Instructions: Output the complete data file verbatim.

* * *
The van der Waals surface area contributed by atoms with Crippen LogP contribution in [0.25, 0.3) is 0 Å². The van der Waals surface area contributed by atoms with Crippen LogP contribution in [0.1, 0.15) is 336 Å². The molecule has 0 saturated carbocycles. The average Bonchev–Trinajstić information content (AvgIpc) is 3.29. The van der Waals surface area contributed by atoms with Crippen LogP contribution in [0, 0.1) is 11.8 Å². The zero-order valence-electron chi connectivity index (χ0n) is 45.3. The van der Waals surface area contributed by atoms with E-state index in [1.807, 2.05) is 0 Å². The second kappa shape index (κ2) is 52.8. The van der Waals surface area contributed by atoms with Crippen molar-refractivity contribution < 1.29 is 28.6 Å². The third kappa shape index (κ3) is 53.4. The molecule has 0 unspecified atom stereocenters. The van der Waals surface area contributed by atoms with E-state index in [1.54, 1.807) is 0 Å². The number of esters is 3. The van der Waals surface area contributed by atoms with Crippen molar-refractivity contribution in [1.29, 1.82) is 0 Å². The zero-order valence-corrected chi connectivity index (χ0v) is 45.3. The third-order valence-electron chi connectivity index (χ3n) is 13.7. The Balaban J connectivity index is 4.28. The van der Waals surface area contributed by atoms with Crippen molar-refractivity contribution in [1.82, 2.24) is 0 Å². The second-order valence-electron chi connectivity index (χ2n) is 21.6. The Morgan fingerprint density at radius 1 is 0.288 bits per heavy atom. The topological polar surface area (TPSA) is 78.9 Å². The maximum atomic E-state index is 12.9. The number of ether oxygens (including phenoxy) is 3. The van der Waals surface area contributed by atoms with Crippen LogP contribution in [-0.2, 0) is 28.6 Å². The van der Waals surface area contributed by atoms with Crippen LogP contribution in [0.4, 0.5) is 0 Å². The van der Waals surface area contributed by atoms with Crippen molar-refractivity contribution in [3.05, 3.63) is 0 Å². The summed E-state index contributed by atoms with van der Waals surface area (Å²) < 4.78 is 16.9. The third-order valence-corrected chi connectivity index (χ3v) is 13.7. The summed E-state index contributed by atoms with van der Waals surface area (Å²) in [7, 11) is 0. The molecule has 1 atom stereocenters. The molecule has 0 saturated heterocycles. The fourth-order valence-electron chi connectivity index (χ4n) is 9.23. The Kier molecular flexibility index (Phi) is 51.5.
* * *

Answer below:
The van der Waals surface area contributed by atoms with Crippen LogP contribution in [0.25, 0.3) is 0 Å². The van der Waals surface area contributed by atoms with Crippen LogP contribution in [0.1, 0.15) is 336 Å². The molecule has 0 saturated carbocycles. The average Bonchev–Trinajstić information content (AvgIpc) is 3.29. The van der Waals surface area contributed by atoms with Crippen LogP contribution in [0, 0.1) is 11.8 Å². The zero-order valence-electron chi connectivity index (χ0n) is 45.3. The van der Waals surface area contributed by atoms with E-state index in [1.807, 2.05) is 0 Å². The second kappa shape index (κ2) is 52.8. The van der Waals surface area contributed by atoms with Crippen molar-refractivity contribution < 1.29 is 28.6 Å². The third kappa shape index (κ3) is 53.4. The molecule has 0 unspecified atom stereocenters. The van der Waals surface area contributed by atoms with E-state index in [1.54, 1.807) is 0 Å². The number of esters is 3. The van der Waals surface area contributed by atoms with Crippen molar-refractivity contribution in [1.29, 1.82) is 0 Å². The zero-order valence-corrected chi connectivity index (χ0v) is 45.3. The third-order valence-electron chi connectivity index (χ3n) is 13.7. The Balaban J connectivity index is 4.28. The van der Waals surface area contributed by atoms with Crippen molar-refractivity contribution in [1.82, 2.24) is 0 Å². The second-order valence-electron chi connectivity index (χ2n) is 21.6. The Morgan fingerprint density at radius 1 is 0.288 bits per heavy atom. The topological polar surface area (TPSA) is 78.9 Å². The maximum atomic E-state index is 12.9. The number of ether oxygens (including phenoxy) is 3. The van der Waals surface area contributed by atoms with Crippen LogP contribution in [-0.2, 0) is 28.6 Å². The van der Waals surface area contributed by atoms with Crippen LogP contribution in [0.4, 0.5) is 0 Å². The van der Waals surface area contributed by atoms with Crippen molar-refractivity contribution in [3.05, 3.63) is 0 Å². The summed E-state index contributed by atoms with van der Waals surface area (Å²) < 4.78 is 16.9. The third-order valence-corrected chi connectivity index (χ3v) is 13.7. The summed E-state index contributed by atoms with van der Waals surface area (Å²) in [7, 11) is 0. The molecule has 1 atom stereocenters. The molecule has 0 saturated heterocycles. The fourth-order valence-electron chi connectivity index (χ4n) is 9.23. The Kier molecular flexibility index (Phi) is 51.5.